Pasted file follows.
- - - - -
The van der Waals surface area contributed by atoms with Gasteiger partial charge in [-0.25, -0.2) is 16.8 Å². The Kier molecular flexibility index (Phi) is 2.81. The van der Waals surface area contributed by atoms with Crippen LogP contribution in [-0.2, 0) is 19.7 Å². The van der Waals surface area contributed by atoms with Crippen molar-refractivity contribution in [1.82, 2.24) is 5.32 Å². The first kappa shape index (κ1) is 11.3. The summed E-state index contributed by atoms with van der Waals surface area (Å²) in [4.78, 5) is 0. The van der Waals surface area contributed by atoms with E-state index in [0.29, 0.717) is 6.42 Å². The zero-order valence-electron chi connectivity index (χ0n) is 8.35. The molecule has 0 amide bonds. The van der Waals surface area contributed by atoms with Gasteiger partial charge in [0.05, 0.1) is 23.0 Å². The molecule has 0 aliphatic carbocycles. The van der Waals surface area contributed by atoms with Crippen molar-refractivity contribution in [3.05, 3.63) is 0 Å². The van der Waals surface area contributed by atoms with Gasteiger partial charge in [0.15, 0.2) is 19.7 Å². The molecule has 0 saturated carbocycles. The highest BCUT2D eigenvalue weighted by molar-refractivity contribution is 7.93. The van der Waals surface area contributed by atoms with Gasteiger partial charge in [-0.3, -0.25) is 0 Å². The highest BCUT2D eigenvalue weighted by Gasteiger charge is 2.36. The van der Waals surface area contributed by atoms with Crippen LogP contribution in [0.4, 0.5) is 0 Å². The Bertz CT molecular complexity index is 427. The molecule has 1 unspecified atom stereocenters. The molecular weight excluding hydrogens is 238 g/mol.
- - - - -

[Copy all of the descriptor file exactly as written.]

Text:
The van der Waals surface area contributed by atoms with Gasteiger partial charge in [-0.25, -0.2) is 16.8 Å². The Kier molecular flexibility index (Phi) is 2.81. The van der Waals surface area contributed by atoms with Crippen LogP contribution in [-0.2, 0) is 19.7 Å². The van der Waals surface area contributed by atoms with Crippen molar-refractivity contribution in [1.82, 2.24) is 5.32 Å². The first kappa shape index (κ1) is 11.3. The summed E-state index contributed by atoms with van der Waals surface area (Å²) in [4.78, 5) is 0. The van der Waals surface area contributed by atoms with E-state index in [0.29, 0.717) is 6.42 Å². The zero-order valence-electron chi connectivity index (χ0n) is 8.35. The molecule has 0 amide bonds. The van der Waals surface area contributed by atoms with Gasteiger partial charge in [0.05, 0.1) is 23.0 Å². The molecule has 0 aliphatic carbocycles. The van der Waals surface area contributed by atoms with Crippen molar-refractivity contribution in [3.05, 3.63) is 0 Å². The van der Waals surface area contributed by atoms with Gasteiger partial charge in [0.15, 0.2) is 19.7 Å². The molecule has 0 saturated carbocycles. The highest BCUT2D eigenvalue weighted by molar-refractivity contribution is 7.93. The van der Waals surface area contributed by atoms with Gasteiger partial charge in [-0.3, -0.25) is 0 Å². The highest BCUT2D eigenvalue weighted by Gasteiger charge is 2.36. The van der Waals surface area contributed by atoms with Crippen LogP contribution in [0.4, 0.5) is 0 Å². The Bertz CT molecular complexity index is 427. The molecule has 1 unspecified atom stereocenters. The molecular weight excluding hydrogens is 238 g/mol.